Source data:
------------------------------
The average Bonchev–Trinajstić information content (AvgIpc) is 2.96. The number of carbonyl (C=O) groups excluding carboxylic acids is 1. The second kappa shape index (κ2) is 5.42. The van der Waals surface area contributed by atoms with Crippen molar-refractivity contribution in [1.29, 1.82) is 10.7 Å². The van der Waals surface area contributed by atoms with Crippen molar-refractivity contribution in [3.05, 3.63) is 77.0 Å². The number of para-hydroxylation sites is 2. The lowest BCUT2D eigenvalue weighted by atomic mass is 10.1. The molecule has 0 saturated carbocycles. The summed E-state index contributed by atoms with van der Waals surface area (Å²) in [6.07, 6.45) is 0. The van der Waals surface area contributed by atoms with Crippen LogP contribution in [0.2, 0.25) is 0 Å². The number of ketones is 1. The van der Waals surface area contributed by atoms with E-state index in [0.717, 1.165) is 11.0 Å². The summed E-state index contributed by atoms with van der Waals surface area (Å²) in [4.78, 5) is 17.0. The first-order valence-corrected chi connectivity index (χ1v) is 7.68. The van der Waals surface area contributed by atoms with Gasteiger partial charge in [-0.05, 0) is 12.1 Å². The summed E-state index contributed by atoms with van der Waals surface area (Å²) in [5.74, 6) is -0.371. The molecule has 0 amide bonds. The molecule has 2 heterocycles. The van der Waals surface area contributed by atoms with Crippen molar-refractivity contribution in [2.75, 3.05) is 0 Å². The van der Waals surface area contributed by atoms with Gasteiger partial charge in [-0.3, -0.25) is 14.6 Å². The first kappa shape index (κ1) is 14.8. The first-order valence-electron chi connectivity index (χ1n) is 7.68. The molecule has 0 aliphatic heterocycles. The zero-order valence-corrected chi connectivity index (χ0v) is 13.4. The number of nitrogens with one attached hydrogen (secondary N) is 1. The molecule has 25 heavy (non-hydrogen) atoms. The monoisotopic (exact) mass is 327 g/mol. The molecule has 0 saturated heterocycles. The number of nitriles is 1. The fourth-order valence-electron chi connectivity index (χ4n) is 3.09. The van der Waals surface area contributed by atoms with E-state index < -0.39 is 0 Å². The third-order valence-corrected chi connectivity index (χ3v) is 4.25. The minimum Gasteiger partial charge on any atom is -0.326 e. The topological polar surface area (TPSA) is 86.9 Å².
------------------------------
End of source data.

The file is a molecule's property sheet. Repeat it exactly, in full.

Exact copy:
The average Bonchev–Trinajstić information content (AvgIpc) is 2.96. The number of carbonyl (C=O) groups excluding carboxylic acids is 1. The second kappa shape index (κ2) is 5.42. The van der Waals surface area contributed by atoms with Crippen molar-refractivity contribution in [1.29, 1.82) is 10.7 Å². The van der Waals surface area contributed by atoms with Crippen molar-refractivity contribution in [3.05, 3.63) is 77.0 Å². The number of para-hydroxylation sites is 2. The lowest BCUT2D eigenvalue weighted by atomic mass is 10.1. The molecule has 0 saturated carbocycles. The summed E-state index contributed by atoms with van der Waals surface area (Å²) in [6.07, 6.45) is 0. The van der Waals surface area contributed by atoms with Crippen LogP contribution in [0.2, 0.25) is 0 Å². The number of ketones is 1. The van der Waals surface area contributed by atoms with E-state index in [0.717, 1.165) is 11.0 Å². The summed E-state index contributed by atoms with van der Waals surface area (Å²) in [4.78, 5) is 17.0. The first-order valence-corrected chi connectivity index (χ1v) is 7.68. The van der Waals surface area contributed by atoms with Gasteiger partial charge in [-0.05, 0) is 12.1 Å². The summed E-state index contributed by atoms with van der Waals surface area (Å²) in [5.74, 6) is -0.371. The molecule has 0 amide bonds. The molecule has 2 heterocycles. The van der Waals surface area contributed by atoms with Crippen molar-refractivity contribution in [2.75, 3.05) is 0 Å². The van der Waals surface area contributed by atoms with Gasteiger partial charge in [-0.3, -0.25) is 14.6 Å². The first kappa shape index (κ1) is 14.8. The first-order valence-electron chi connectivity index (χ1n) is 7.68. The molecule has 0 aliphatic heterocycles. The zero-order valence-corrected chi connectivity index (χ0v) is 13.4. The number of nitrogens with one attached hydrogen (secondary N) is 1. The molecule has 25 heavy (non-hydrogen) atoms. The monoisotopic (exact) mass is 327 g/mol. The molecule has 0 saturated heterocycles. The number of nitriles is 1. The fourth-order valence-electron chi connectivity index (χ4n) is 3.09. The van der Waals surface area contributed by atoms with E-state index < -0.39 is 0 Å². The third-order valence-corrected chi connectivity index (χ3v) is 4.25. The minimum Gasteiger partial charge on any atom is -0.326 e. The topological polar surface area (TPSA) is 86.9 Å².